I never touched anyone, and I deserved to go to jail more than her.

Lay off. Seven fucking years.
posted by wires at 7:01 PM on March 21, 2007


Chef - you sure that, having quoted the angry and aggrieved teen in another incident, you're not convicting her of crimes she didn't commit? Haven't many of us said stuff similar when angry?

You really unsympathetic to a kid, possibly an ADHD sufferer, seemingly raised by a nutcase, getting potentially 7 years inside for a push?

Would an adult deserve that?
posted by dash_slot- at 7:03 PM on March 21, 2007


Same shitbags, new century.
posted by i_am_a_Jedi at 7:06 PM on March 21, 2007


this article proves something that i've been trying to explain to people outside the state for years now:

Texas isn't just horses, farms, and white people in cowboy clothes. We do have blacks, mexicans, asians, etc, etc... in fact, we're the 3rd most diverse state in the country.

I've been doing internships in small-town public schools around Texas for the last 2 years now... and it's true that these towns are still heavily segregated (just like every other city I've been to in America)... but in the schools i've been working in (elementary & middle schools) the kids are really well integrated and don't seem to perpetuate a lot of the race misconceptions of their parents. so, there is hope for the future.

This story is deeply troubling... and the reason why it's received national publicity is because it is such a rare incident. As First Post suggested, it sounds like there is some personal vendetta being carried out here...

Hopefully you all won't assimilate this in your minds as Texas = Racists = White Hicks = Public Lynchings = George W = Conservatives = War = Killing = Hate ... but... it looks like many of you already have... :-/
posted by eli_d at 7:07 PM on March 21, 2007 [1 favorite]


Among the write-ups Shaquanda received, according to Reynerson, were citations for wearing a skirt that was an inch too short, pouring too much paint into a cup during an art class and defacing a desk that school officials later conceded bore no signs of damage.

What the fuck?

Now I know why I should avoid Texas.

Ahem.
posted by oaf at 7:08 PM on March 21, 2007 [1 favorite]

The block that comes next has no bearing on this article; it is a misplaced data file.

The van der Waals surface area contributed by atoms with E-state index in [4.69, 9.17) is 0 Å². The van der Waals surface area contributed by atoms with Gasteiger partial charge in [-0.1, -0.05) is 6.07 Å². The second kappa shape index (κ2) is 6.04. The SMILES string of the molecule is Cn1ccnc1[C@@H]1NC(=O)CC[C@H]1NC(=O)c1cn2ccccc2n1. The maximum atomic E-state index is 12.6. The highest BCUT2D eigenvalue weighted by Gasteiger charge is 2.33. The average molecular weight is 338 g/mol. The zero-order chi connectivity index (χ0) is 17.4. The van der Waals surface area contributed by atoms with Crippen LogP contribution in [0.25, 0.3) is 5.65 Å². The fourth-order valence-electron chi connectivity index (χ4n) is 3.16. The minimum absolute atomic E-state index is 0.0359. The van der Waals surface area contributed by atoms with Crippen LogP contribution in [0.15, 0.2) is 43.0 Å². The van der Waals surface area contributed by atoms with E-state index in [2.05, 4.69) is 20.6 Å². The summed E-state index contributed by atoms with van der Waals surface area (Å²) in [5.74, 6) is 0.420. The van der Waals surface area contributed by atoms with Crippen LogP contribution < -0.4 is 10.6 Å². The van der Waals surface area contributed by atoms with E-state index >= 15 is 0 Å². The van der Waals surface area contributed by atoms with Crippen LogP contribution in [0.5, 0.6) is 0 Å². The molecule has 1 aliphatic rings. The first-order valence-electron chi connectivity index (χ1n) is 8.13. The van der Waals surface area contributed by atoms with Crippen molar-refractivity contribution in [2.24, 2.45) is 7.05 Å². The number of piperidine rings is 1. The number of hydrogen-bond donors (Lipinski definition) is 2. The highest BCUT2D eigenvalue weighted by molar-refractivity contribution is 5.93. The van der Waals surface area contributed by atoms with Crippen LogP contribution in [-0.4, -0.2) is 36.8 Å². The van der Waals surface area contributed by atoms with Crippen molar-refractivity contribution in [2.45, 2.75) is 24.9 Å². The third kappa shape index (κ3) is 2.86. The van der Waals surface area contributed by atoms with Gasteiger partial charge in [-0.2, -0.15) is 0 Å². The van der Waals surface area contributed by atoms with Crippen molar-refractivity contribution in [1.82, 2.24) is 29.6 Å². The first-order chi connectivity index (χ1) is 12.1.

I've never understood how people can be unsympathetic to children. I would guess that this girl was having a difficult time at home. She's obviously angry. Maybe the adults in her life have let her down, and she's lashing out.

Seven years for a 14-year-old girl that shoved a person is ridiculous. It's shameful. If anything these people should be reaching out to this girl, not sending her to prison.
posted by LoriFLA at 7:18 PM on March 21, 2007


I'm not saying that seven years isn't a harsh sentence. I'm not saying that there aren't probably other sides to this story that haven't been brought out. What I am saying is that (at least according to her own admission and the story linked directly above by inconsequentalist), this girl has a pattern of behavior problems, possibly stemming from a (real or imagined) sense of persecution. Fine. She has my pity. But not my support.

I'm reminded of Jesse Jackson coming to the defense of high schoolers who started a brawl at a football game in Decatur, IL. This wasn't innocent teenagers being expelled (as Jackson claimed) because they were black. The whole incident was caught on tape. The footage showed a scary miniature riot -- thuggish kids raging through the bleachers, beating up bystanders, scattering terrified parents and students.

And Jackson came to the defense of these assholes (and they were MOST CERTAINLY assholes) and invoked the name of Rosa Parks and Dr. Martin Luther King Jr. And that's when I lost it.

ColdChef: Really? Never got really, really angry at injustice when you were a teenager? Never talked trash?

Well, I was never accused of shoving an old lady or threatening to burn the school down. Not being let into the school is not an injustice, unless your standards for justice are shockingly low.

You really unsympathetic to a kid, possibly an ADHD sufferer, seemingly raised by a nutcase, getting potentially 7 years inside for a push?